Open Source

Ubuntu Phone: The little phone that could

The Ubuntu Phone release is upon us, and Jack Wallen discusses how this device could succeed as easily as it could fail.

Ubuntu Phone

I predicted it would fail. Honestly, I didn't want it to — I was fairly sure the Ubuntu Phone would be just the mobile interface we really needed, but it just seemed Canonical and the Ubuntu Phone were both on a collision course with vaporware-dom. However, like that little train in that adorable children's story, the Ubuntu Phone seemed to keep moving forward. In a few weeks, thanks to bq, the Ubuntu Phone will finally be given a chance on the marketplace... at least in Europe.

Some time in February, people will be able to get their hands on a Ubuntu Phone. Let that sink in for a bit. The thing that everyone (including myself) doubted Canonical could (or should) do. But there it is — continued proof of what Linux can do. However, there's still that haunting question in my mind, the question of should.

Canonical has two major hurdles to overcome: Android and iOS. Android currently owns the global mobile platform market and iOS is always right on the heels of Google's darling. But here's the thing — what if the Ubuntu Phone manages to break out of the current mold and deliver something everyone wants and needs? What if this radical new interface design truly is a vast improvement over what we already have?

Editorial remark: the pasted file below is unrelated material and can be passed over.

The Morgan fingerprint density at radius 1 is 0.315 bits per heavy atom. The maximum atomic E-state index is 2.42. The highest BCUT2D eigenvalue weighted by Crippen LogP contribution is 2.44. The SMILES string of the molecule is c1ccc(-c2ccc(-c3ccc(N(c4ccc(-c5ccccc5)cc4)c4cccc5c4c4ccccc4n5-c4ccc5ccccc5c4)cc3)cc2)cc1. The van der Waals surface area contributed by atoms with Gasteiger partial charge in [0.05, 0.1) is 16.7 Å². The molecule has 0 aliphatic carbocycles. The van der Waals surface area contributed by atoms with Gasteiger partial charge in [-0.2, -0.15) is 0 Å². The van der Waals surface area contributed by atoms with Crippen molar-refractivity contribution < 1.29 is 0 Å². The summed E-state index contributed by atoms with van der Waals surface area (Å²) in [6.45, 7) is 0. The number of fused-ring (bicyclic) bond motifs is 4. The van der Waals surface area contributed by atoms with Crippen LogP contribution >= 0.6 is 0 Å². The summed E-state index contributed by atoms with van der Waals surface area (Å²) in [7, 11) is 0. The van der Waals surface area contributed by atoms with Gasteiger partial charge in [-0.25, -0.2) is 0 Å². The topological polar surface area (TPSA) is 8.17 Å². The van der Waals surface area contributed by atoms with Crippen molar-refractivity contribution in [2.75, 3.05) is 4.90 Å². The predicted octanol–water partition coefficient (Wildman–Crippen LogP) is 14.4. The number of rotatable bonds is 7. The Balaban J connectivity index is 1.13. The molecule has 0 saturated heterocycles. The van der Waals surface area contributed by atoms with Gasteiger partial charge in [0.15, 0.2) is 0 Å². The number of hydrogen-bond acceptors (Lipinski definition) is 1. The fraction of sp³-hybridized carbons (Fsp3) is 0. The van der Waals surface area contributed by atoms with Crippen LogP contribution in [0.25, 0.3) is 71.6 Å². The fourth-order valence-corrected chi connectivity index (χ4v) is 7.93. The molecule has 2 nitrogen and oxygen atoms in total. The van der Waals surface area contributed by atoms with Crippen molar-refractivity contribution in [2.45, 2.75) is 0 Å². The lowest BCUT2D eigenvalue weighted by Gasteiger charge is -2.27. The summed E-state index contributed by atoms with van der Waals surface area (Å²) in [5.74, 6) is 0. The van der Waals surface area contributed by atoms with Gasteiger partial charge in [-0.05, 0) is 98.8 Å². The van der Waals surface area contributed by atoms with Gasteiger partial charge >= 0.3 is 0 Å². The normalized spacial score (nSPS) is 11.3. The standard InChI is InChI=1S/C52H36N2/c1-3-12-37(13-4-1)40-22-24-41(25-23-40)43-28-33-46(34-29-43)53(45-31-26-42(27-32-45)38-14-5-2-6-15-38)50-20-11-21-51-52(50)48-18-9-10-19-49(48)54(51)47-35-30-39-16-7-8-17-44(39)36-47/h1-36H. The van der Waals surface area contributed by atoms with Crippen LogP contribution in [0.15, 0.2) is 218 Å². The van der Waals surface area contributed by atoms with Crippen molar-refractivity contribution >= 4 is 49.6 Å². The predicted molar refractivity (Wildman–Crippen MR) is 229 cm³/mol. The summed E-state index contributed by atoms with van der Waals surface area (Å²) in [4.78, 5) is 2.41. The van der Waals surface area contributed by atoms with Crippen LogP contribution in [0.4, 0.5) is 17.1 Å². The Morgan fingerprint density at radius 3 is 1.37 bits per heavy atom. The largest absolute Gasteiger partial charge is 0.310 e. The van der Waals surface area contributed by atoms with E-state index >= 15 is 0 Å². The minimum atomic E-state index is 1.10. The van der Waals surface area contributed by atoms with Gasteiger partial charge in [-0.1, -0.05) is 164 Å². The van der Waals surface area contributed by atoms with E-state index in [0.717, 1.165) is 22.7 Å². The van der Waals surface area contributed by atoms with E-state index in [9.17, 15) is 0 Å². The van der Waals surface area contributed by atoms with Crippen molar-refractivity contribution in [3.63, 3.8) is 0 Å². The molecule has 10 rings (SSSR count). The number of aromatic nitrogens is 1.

When they designed the Ubuntu Phone, Canonical took a serious chance. Just like they did with Unity, the designers and developers turned inward and asked the question, "How can we reinvent this wheel in such a way that makes the mobile platform easier and more powerful?" To answer that question, they turned to a Unity feature that has inspired other platforms to follow suit.